In spite of the fact that top-secret business processes and many patented products are often ruthlessly copied, reproduced and sold for half the price, reputedly by the same Chinese factories which produce your own goods, many Western companies still have no other alternative than manufacturing in China.

    Besides that, it are especially China’s own companies which have been prospering too during the last decade. It became quite normal to walk in Li-Ning shoes and clothing, while holding your Huawei telephone and Lenovo Notebook. The days are even coming that you step into your Chinese car to go to work. The quality of Chinese products is improving rapidly and some of their best products can effortlessly compete with hi-tech products from elsewhere.
  • For European people Brazil is relatively unknown: of course all European football-addicts know at least 10 Brazilian football players by heart and Brazil itself is a dream-destination for nature-lovers, sun-seekers and beach-addicts. Nevertheless, there is hardly any influx of Brazilian workers and products in Europe, except for agricultural products, like wood, soy and beef. Not very sophisticated and hi-tech, but still indispensable.

    Besides that, Brazil with its developing population and increasing wealth seemed like the promised land for many western companies for opening branches and setting up new business.

So, while the credit crisis was creating havoc in the US and Europe between 2008 and 2013, the success story of the BRIC’s continued…

Or, are there now some cracks emerging in the picture-perfect image of the BRIC’s?! It seems to be that the luster of the BRIC’s is fading a little bit.


Russia is the BRIC-country that I know best, as it is the motherland of my beloved wife.

At this moment, Russia is in the spotlights of the western world, due the organization of the Olympic Wintergames of Sochi, 2014 and to its approach of gay-rights, which alienates many would-be visitors and athletes of the Olympic Games.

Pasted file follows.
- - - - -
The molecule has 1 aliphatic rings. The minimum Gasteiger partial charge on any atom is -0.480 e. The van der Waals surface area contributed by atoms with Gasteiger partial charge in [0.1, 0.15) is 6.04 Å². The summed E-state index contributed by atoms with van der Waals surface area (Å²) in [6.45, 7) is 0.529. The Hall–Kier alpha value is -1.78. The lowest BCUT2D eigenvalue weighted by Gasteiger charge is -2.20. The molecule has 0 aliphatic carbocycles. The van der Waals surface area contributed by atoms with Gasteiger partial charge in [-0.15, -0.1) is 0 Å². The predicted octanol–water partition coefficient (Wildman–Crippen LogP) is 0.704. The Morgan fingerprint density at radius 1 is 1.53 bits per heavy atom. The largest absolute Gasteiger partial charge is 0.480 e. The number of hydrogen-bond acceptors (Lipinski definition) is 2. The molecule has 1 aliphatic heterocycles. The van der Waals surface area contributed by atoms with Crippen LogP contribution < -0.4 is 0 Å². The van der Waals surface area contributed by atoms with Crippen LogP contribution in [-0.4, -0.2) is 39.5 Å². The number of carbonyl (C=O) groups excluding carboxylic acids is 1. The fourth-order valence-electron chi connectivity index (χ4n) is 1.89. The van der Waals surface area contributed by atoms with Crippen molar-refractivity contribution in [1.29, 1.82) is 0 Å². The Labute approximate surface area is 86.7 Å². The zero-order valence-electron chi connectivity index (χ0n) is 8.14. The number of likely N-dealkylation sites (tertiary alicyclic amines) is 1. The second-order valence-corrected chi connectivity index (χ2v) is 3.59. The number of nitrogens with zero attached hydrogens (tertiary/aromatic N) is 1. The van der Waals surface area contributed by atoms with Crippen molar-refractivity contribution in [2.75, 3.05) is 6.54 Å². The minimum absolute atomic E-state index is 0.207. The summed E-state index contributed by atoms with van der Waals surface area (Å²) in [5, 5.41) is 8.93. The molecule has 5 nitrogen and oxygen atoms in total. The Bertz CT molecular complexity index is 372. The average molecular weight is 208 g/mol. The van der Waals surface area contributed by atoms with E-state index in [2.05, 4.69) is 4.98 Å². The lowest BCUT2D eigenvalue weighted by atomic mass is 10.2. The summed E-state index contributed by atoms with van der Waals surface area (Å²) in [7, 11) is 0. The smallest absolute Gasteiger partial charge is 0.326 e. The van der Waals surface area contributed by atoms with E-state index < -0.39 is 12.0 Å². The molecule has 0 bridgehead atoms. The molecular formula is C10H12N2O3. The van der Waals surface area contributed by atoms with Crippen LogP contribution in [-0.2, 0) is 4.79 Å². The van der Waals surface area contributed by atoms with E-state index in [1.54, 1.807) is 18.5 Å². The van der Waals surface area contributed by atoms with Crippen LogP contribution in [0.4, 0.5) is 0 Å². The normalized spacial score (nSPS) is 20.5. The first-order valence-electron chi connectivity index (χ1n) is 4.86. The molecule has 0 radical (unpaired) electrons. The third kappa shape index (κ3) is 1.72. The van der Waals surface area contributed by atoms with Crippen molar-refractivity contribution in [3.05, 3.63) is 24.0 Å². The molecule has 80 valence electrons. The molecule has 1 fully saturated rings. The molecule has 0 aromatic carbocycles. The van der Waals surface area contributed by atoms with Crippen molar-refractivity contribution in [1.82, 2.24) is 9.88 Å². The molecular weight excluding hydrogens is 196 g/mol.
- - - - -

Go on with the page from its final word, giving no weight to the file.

I said on a number of occasions that I symphatize with the fighters for gay-rights. In my opinion, everybody should have the opportunity to lead the life and live the love that he or she would, as long as both partners are consenting, mentally independent adults.

Still, I regret that this question is distracting from the real issues in Russia:
  • The lack of basic political and economic stability for everybody and the lack of a rock-hard, democratic foundation in this country still pushes many Russians in the wide-open arms of Vladimir Putin.

    For many Russians, he seems the least of all evils in Russia, as he brought many Russians economic stability and safety and also a certain amount of wealth, after the wild Yeltsin-years, which shocked the trust of many middle-class people.

  • The ubiquitous corruption at all levels of the Russian society, which restrains the development of a basically honest civil society:
    • Why would people at the bottom of society change for the better, when the people at the summit of society are wheeling, dealing and stealing?
    • Why would small citizens believe in honesty, when they see that the important positions in society are taken by people, who know people that know other people?
    • Why should you pay a $100 fine, when ‘uncle agent’ looks the other way for $30 in cash, in order for him to earn a decent income?
    • Why wait for six weeks for an official document, when a small gift to the right person can enable the delivery of this document within one week?!
    • It is this widespread corruption, which makes that many Russian high-profile projects turn into exhibitionistic symbols of self-enrichment for a happy, corrupted few. Money and materials are stolen or embezzled at an unprecedented scale. This causes building expenses, which are up to five times higher than originally planned.

      Thus Sochi became a symbol of everything that is wrong and depraved in Russia AND in the International Olympic Committee.
Tomorrow, the second part of this article will be printed.